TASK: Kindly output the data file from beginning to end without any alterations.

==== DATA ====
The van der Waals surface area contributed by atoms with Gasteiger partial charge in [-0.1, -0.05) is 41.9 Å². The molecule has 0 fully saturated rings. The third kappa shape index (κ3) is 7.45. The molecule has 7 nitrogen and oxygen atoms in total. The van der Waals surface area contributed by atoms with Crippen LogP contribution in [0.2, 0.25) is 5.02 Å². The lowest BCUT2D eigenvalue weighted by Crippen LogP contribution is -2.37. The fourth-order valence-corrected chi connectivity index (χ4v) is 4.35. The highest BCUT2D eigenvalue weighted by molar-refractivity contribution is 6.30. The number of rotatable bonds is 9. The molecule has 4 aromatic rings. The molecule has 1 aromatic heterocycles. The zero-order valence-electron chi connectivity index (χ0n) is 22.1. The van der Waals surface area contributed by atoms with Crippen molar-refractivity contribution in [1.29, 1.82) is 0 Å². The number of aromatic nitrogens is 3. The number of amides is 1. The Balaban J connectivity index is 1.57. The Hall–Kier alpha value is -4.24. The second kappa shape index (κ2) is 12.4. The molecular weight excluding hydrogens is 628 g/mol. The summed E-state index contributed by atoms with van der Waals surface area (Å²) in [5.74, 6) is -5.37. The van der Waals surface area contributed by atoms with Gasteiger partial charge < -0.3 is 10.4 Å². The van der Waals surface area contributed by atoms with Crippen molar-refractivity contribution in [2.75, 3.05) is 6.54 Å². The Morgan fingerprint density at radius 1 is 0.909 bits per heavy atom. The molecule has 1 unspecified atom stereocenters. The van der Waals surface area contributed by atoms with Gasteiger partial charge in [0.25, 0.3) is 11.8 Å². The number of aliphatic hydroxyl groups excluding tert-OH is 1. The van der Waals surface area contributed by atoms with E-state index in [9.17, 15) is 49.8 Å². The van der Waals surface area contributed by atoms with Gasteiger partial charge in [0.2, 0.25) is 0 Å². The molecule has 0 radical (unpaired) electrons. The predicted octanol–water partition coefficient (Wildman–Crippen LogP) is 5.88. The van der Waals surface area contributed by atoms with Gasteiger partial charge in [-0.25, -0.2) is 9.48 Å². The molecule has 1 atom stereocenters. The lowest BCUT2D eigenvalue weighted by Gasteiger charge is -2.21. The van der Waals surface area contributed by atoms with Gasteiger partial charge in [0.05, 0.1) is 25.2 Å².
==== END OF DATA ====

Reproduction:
The van der Waals surface area contributed by atoms with Gasteiger partial charge in [-0.1, -0.05) is 41.9 Å². The molecule has 0 fully saturated rings. The third kappa shape index (κ3) is 7.45. The molecule has 7 nitrogen and oxygen atoms in total. The van der Waals surface area contributed by atoms with Crippen LogP contribution in [0.2, 0.25) is 5.02 Å². The lowest BCUT2D eigenvalue weighted by Crippen LogP contribution is -2.37. The fourth-order valence-corrected chi connectivity index (χ4v) is 4.35. The highest BCUT2D eigenvalue weighted by molar-refractivity contribution is 6.30. The number of rotatable bonds is 9. The molecule has 4 aromatic rings. The molecule has 1 aromatic heterocycles. The zero-order valence-electron chi connectivity index (χ0n) is 22.1. The van der Waals surface area contributed by atoms with Crippen molar-refractivity contribution in [1.29, 1.82) is 0 Å². The number of aromatic nitrogens is 3. The number of amides is 1. The Balaban J connectivity index is 1.57. The Hall–Kier alpha value is -4.24. The second kappa shape index (κ2) is 12.4. The molecular weight excluding hydrogens is 628 g/mol. The summed E-state index contributed by atoms with van der Waals surface area (Å²) in [5.74, 6) is -5.37. The van der Waals surface area contributed by atoms with Gasteiger partial charge < -0.3 is 10.4 Å². The van der Waals surface area contributed by atoms with Crippen molar-refractivity contribution in [2.75, 3.05) is 6.54 Å². The Morgan fingerprint density at radius 1 is 0.909 bits per heavy atom. The molecule has 1 unspecified atom stereocenters. The van der Waals surface area contributed by atoms with Gasteiger partial charge in [0.25, 0.3) is 11.8 Å². The number of aliphatic hydroxyl groups excluding tert-OH is 1. The van der Waals surface area contributed by atoms with E-state index in [9.17, 15) is 49.8 Å². The van der Waals surface area contributed by atoms with Gasteiger partial charge in [0.2, 0.25) is 0 Å². The molecule has 0 radical (unpaired) electrons. The predicted octanol–water partition coefficient (Wildman–Crippen LogP) is 5.88. The van der Waals surface area contributed by atoms with Gasteiger partial charge in [-0.25, -0.2) is 9.48 Å². The molecule has 1 atom stereocenters. The lowest BCUT2D eigenvalue weighted by Gasteiger charge is -2.21. The van der Waals surface area contributed by atoms with Gasteiger partial charge in [0.05, 0.1) is 25.2 Å².